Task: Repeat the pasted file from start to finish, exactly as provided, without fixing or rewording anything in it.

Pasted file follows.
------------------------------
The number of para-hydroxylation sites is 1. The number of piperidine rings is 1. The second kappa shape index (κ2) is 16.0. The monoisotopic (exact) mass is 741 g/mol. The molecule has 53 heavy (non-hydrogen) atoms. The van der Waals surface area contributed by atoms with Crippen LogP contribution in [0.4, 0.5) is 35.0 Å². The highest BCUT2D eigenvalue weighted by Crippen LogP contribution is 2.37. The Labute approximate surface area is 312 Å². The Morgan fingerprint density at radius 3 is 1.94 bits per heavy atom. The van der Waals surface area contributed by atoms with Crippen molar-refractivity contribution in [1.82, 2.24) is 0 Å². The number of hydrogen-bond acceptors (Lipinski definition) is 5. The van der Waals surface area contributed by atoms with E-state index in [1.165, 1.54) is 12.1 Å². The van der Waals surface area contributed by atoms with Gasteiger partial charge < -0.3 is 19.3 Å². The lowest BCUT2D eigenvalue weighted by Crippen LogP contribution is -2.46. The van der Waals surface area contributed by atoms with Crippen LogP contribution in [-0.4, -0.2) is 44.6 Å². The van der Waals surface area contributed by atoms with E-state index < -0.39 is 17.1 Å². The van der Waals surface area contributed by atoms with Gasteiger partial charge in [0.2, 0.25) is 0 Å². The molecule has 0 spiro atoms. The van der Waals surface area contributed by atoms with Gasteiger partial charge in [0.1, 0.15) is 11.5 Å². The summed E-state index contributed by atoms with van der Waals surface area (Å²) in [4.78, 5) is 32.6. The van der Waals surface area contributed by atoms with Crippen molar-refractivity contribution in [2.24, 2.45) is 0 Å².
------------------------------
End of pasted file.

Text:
The number of para-hydroxylation sites is 1. The number of piperidine rings is 1. The second kappa shape index (κ2) is 16.0. The monoisotopic (exact) mass is 741 g/mol. The molecule has 53 heavy (non-hydrogen) atoms. The van der Waals surface area contributed by atoms with Crippen LogP contribution in [0.4, 0.5) is 35.0 Å². The highest BCUT2D eigenvalue weighted by Crippen LogP contribution is 2.37. The Labute approximate surface area is 312 Å². The Morgan fingerprint density at radius 3 is 1.94 bits per heavy atom. The van der Waals surface area contributed by atoms with Crippen molar-refractivity contribution in [1.82, 2.24) is 0 Å². The number of hydrogen-bond acceptors (Lipinski definition) is 5. The van der Waals surface area contributed by atoms with E-state index in [1.165, 1.54) is 12.1 Å². The van der Waals surface area contributed by atoms with Gasteiger partial charge < -0.3 is 19.3 Å². The lowest BCUT2D eigenvalue weighted by Crippen LogP contribution is -2.46. The van der Waals surface area contributed by atoms with Crippen LogP contribution in [-0.4, -0.2) is 44.6 Å². The van der Waals surface area contributed by atoms with E-state index < -0.39 is 17.1 Å². The van der Waals surface area contributed by atoms with Gasteiger partial charge in [0.2, 0.25) is 0 Å². The molecule has 0 spiro atoms. The van der Waals surface area contributed by atoms with Gasteiger partial charge in [0.1, 0.15) is 11.5 Å². The summed E-state index contributed by atoms with van der Waals surface area (Å²) in [4.78, 5) is 32.6. The van der Waals surface area contributed by atoms with Crippen molar-refractivity contribution in [2.24, 2.45) is 0 Å².